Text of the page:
I really don’t want to be the doom merchant, but at the same time I feel I just need to keep telling how it is.
And what I understand, ‘how it is’. Is that we’re caught up in a toxic system that dominates our society. A system responsible for staggering levels of inequality, that includes ripping people from their land, extracting its wealth, while leaving the places we share with other beings poisoned. A capitalist system enshrined by patriarchy and racism, dependent on the extraction and burning of fossil fuels. While providing some people abundant cheap energy, it pollutes the atmosphere with a cocktail of gases, heating the earth and the seas to now unbearable levels for human life and clearly non-human life.
Many people in the world are already getting fucked. Sometimes I feel we will all be fucked and there is no real joy to be found.
But where is the joy in these dark times? All I can offer is from my own experience. I find the potential for joy is actually all around us. I find it best when people come together to learn and share about what’s really going on in the world, and then decide collectively to do something about it. I’ve found it out on the streets chatting and encouraging people to get involved in organising around social or climate justice. In 2019 found it in Extinction Rebellion, both in meetings on Tuesday nights, or disrupting the daily grind and having awkward but important conversations with strangers about how to unfuck the system. I find joy working with folk in Torry where I now live and recently helped organise a people’s assembly, so ordinary people can decide for themselves how to protect St Fitticks Park from corporate greed. Joy for me is in experiencing the warm glow of collective power that attempts to address injustices, climate breakdown or the collapse of biodiversity.
I don’t believe we can wait for governments, institutions or corporations to act. They are all fellow passengers aboard the plane of modernity, which left the earth a few centuries ago and is now empty. A handful of passengers have been in the cockpit, ensuring them and their friends experience the luxury of 1st class. Some are just getting by in the standard seats, but for many they are hanging out the back of the plane, sometimes by threads, and sometimes they snap. This plane needs to land back on earth from which many of us have become separated for far too long. Those at the front want to stay in control, but they really don’t have a clue how to land us safely.
We can choose to sit back in our seats, ‘don’t look up’ and allow ourselves to be distracted and pretend and hope ‘everything is going to be alright’.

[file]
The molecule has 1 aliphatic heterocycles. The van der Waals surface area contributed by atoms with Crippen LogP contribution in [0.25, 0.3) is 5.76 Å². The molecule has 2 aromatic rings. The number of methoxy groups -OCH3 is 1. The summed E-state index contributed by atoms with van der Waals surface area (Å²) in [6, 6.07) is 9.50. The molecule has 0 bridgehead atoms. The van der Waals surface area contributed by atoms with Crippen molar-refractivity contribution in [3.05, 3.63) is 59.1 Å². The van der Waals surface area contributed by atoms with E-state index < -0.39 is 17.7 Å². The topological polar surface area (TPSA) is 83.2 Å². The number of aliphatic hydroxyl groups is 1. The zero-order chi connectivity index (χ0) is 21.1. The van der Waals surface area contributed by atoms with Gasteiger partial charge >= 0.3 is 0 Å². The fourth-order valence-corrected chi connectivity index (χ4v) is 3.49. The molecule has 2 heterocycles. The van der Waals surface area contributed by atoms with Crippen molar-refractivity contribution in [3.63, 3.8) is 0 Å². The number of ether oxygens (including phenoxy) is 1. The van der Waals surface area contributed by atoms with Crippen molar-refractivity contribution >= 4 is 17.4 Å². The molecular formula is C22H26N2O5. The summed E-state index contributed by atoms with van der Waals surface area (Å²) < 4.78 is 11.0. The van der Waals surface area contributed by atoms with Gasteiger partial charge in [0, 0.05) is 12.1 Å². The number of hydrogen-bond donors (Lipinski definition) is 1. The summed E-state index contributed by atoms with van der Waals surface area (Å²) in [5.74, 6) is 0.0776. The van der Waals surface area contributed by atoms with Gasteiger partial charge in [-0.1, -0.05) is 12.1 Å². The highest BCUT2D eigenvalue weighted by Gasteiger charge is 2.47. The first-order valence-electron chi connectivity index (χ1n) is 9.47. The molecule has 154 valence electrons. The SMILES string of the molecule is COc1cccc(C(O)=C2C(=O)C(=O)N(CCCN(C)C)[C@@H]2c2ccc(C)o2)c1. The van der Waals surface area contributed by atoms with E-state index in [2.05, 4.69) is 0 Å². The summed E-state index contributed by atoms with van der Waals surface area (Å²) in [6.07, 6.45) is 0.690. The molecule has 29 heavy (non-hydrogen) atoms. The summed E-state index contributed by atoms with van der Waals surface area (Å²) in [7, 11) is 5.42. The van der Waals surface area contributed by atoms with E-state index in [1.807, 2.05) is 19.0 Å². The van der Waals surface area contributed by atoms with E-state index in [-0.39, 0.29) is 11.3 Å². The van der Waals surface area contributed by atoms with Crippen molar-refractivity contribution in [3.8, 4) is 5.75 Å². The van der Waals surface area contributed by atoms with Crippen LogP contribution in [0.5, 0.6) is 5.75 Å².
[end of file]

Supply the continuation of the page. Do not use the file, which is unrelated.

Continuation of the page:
But as I found, even in moments of joyful distraction, the harshness of the reality we all face, will keep appearing. This year it was birds washing up on the beach, next year it may be something else.
So I believe there is no alternative, for those in ‘standard’, to join together, pull in the threads from the back and take responsibility to land everyone back safely. We can’t rely on those at the front, to pilot us back down. It will be scary, but I also believe there will be many moments of collective joy in the weeks, months and years to come.
I wrote and performed this story at a spoken word night in Aberdeen called the ‘Future IS Not F*cked’, some weeks before seeing Don’t Look Up. It’s a satirical film depicting the American political class and mainstream media’s denialism after the discovery of a ‘planet killing’ comet that’s found to be hurtling towards the earth. As everyone probably knows by now, the film is an allegory on the current climate and biodiversity crisis, asking the questions: How many warning signs do governments, global media and people (particularly the white middle class) need? When will the response begin that matches the scale and severity of the current and real ‘planet killing’ crisis?
The Aberdeen night was all about the Just Transition away from oil and gas in the north east. Anyone was invited to respond to the provocation: ‘What does it mean to let go of the world of oil and all it represents?’. My story was in two halves. The first half depicts the ‘warning sign’. There was no need for a sophisticated machine (like the large telescope in the film) to detect it, all that was needed was my own eyes and sense of touch. The second half is the story I tell myself to make sense of the experience. It also addresses a point made by a critic of the film, in which they highlight the depiction of civil society’s response to the comet as predominantly passive or violent, and relying on individual ‘heroes’ or billionaire businessmen to try and save the day, missing the need for deep transformation through grassroots collective action.